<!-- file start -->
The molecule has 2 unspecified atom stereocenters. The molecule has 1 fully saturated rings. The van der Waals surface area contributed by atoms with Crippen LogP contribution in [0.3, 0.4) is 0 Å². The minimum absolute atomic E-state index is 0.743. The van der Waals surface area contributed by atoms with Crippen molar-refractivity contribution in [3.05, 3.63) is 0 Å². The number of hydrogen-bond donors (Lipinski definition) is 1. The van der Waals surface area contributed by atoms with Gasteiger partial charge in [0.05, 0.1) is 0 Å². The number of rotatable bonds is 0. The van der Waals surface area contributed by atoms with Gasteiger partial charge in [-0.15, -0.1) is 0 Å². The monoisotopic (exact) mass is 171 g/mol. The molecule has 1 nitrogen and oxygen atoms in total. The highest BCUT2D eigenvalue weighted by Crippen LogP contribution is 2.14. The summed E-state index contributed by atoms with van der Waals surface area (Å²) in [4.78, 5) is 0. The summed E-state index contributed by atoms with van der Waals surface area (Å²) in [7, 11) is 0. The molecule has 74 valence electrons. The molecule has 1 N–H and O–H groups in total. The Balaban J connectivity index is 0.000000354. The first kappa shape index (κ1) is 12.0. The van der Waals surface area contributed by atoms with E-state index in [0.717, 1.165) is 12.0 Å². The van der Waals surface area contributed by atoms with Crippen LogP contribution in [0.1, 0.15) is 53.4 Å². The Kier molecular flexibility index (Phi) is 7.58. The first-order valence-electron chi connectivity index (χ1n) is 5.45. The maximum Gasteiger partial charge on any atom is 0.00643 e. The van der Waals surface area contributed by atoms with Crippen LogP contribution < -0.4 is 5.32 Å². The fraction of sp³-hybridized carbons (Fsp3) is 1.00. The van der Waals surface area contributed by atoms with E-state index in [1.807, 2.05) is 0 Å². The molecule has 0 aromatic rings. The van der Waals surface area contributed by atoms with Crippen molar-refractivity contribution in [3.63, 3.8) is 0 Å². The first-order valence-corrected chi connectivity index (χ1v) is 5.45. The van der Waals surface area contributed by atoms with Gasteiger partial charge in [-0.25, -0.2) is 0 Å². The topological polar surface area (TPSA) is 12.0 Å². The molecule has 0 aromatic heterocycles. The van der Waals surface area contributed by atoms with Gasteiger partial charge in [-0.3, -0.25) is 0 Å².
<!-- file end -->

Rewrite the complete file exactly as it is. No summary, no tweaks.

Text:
The molecule has 2 unspecified atom stereocenters. The molecule has 1 fully saturated rings. The van der Waals surface area contributed by atoms with Crippen LogP contribution in [0.3, 0.4) is 0 Å². The minimum absolute atomic E-state index is 0.743. The van der Waals surface area contributed by atoms with Crippen molar-refractivity contribution in [3.05, 3.63) is 0 Å². The number of hydrogen-bond donors (Lipinski definition) is 1. The van der Waals surface area contributed by atoms with Gasteiger partial charge in [0.05, 0.1) is 0 Å². The number of rotatable bonds is 0. The van der Waals surface area contributed by atoms with Gasteiger partial charge in [-0.15, -0.1) is 0 Å². The monoisotopic (exact) mass is 171 g/mol. The molecule has 1 nitrogen and oxygen atoms in total. The highest BCUT2D eigenvalue weighted by Crippen LogP contribution is 2.14. The summed E-state index contributed by atoms with van der Waals surface area (Å²) in [4.78, 5) is 0. The summed E-state index contributed by atoms with van der Waals surface area (Å²) in [7, 11) is 0. The molecule has 74 valence electrons. The molecule has 1 N–H and O–H groups in total. The Balaban J connectivity index is 0.000000354. The first kappa shape index (κ1) is 12.0. The van der Waals surface area contributed by atoms with E-state index in [0.717, 1.165) is 12.0 Å². The van der Waals surface area contributed by atoms with Crippen LogP contribution in [0.1, 0.15) is 53.4 Å². The Kier molecular flexibility index (Phi) is 7.58. The first-order valence-electron chi connectivity index (χ1n) is 5.45. The maximum Gasteiger partial charge on any atom is 0.00643 e. The van der Waals surface area contributed by atoms with Crippen LogP contribution < -0.4 is 5.32 Å². The fraction of sp³-hybridized carbons (Fsp3) is 1.00. The van der Waals surface area contributed by atoms with E-state index in [1.807, 2.05) is 0 Å². The molecule has 0 aromatic rings. The van der Waals surface area contributed by atoms with Crippen molar-refractivity contribution in [3.63, 3.8) is 0 Å². The first-order valence-corrected chi connectivity index (χ1v) is 5.45. The van der Waals surface area contributed by atoms with Gasteiger partial charge in [-0.25, -0.2) is 0 Å². The topological polar surface area (TPSA) is 12.0 Å². The molecule has 0 aromatic heterocycles. The van der Waals surface area contributed by atoms with Gasteiger partial charge in [-0.3, -0.25) is 0 Å².